I will try to follow this thread, but feel free to email me if I seem to disappear. (cio at-sign dhraonline.com).

 

Thanks for wading through this!

Neal

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Fest3er,

 

Yeah the admin side is by no means perfect and has its flaws. I am too going to trying to find ways to designing the admin side to be more functional...but it'll have to wait until i'm full satisfied with the catalog/ordering side. I have to get the orders rolling in first before i'll have a real problem with the admin :) .

 

My goal is separate orders into three segments: Fullfilled, pending, and backorder. Items when ordered through the catalog are added to the database and each item is labeled as pending. I would then be able to create a purchase order distributing the various pending items to different vendors.

 

Its going to get complicated because you don't want to split orders too much between vendors, certain vendors have only certain items, some vendors will have better pricing on certain quantities, some charge drop-shipping fees if the order total is under $XXX dollars, some vendors might not have a particular item in stock, etc.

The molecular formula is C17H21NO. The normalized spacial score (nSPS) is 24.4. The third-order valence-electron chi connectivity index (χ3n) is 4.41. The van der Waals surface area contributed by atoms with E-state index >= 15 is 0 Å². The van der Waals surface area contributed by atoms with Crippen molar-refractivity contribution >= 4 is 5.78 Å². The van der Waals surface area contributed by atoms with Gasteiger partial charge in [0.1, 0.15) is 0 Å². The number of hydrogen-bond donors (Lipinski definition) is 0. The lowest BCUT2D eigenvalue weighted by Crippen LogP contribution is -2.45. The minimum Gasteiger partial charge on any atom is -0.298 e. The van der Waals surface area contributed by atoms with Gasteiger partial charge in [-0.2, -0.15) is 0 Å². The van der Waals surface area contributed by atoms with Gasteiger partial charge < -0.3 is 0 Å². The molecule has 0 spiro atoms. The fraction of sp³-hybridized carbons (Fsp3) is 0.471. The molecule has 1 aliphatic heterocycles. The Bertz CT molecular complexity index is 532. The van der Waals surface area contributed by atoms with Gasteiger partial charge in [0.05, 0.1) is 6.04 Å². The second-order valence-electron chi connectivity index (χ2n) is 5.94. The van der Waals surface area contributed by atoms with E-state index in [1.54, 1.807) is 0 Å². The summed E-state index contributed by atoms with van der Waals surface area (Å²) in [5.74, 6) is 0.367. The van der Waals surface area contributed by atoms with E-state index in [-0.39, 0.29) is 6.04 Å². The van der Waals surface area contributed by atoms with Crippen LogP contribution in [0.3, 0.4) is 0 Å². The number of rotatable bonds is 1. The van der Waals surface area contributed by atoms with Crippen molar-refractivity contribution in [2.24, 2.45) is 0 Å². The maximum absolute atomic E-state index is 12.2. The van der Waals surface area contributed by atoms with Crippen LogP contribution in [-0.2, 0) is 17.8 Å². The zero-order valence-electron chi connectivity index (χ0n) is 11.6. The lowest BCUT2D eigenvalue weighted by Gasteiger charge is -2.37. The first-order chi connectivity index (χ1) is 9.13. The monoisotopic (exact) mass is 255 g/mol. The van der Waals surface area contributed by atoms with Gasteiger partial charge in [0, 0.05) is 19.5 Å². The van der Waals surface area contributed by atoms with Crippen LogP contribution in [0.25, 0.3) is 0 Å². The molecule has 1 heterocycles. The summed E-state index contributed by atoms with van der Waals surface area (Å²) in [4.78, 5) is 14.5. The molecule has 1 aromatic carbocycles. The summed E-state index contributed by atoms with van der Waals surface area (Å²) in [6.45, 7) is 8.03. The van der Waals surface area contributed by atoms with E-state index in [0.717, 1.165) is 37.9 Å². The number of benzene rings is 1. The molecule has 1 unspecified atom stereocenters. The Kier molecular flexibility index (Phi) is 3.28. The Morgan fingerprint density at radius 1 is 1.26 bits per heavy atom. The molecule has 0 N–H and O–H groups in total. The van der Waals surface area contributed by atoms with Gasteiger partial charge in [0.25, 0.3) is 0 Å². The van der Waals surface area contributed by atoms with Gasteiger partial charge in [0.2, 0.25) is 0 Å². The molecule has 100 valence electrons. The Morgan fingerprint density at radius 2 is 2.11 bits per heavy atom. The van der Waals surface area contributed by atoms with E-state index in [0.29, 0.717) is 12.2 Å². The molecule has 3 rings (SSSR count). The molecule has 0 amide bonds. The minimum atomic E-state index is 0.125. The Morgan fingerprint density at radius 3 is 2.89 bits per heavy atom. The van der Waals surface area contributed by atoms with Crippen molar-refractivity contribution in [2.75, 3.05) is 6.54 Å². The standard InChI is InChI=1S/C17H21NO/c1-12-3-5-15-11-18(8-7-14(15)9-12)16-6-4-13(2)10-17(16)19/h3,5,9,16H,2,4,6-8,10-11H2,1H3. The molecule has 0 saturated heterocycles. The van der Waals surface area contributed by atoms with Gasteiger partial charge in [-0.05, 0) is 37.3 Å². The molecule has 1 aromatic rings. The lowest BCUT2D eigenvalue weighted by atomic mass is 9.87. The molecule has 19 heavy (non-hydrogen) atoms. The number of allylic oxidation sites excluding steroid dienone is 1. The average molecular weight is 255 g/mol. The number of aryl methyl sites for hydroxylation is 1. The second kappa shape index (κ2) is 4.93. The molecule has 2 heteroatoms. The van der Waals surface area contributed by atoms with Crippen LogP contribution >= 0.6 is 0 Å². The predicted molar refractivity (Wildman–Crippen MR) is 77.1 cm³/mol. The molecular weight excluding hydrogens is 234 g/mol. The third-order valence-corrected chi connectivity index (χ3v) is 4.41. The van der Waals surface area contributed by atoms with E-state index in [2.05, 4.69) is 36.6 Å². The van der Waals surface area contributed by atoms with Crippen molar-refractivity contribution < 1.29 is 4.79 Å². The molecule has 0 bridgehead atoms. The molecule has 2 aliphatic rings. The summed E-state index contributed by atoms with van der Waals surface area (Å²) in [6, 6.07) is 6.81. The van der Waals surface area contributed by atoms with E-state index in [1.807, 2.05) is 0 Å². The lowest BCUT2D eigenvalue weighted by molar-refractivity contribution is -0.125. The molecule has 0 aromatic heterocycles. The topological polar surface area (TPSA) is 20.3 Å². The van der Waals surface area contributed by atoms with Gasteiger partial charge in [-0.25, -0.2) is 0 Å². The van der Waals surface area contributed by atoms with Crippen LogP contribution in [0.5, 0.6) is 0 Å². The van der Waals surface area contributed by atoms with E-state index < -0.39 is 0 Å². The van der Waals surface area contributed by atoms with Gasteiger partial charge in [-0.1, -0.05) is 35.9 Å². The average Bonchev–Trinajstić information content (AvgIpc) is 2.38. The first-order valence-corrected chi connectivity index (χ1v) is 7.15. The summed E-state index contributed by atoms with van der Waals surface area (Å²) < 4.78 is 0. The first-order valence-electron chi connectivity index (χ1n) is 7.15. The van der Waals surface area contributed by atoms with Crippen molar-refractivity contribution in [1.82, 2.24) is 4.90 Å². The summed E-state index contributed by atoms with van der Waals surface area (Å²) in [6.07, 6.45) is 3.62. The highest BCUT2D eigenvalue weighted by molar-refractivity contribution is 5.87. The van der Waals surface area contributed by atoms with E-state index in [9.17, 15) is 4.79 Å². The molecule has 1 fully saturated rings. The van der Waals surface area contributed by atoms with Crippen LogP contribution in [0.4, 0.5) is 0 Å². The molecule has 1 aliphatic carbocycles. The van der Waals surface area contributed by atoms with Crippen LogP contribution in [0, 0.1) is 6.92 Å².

So i'm still toying with this in my head. So excuse me if my thoughts get wandering.

 

On the admin side, once you distribute the orders to the various vendors it will e-mail (or fax) them a purchase order and drop-ship instructions.

 

Once the order has been fulfilled on their side they will log into a speciallly prepared php page on the website, enter their name and password and orderID#, and update the order themselves. Indicating the parts shipped, their quantities, and tracking number. This page can also be used to confirm the details on the e-mail/fax so there is no confusion.

 

If the order had 3 widgets and the vendor A updates in the system that it shipped 2, then you know you have 1 widget that Mr. John Doe is still owed. The 1 widget remaining will be labeled somehow as "unfulfilled". Knowing that vendor A only could send 2 you can either forward that remaining unfulfilled widget order to another vendor or place it in a backorder status.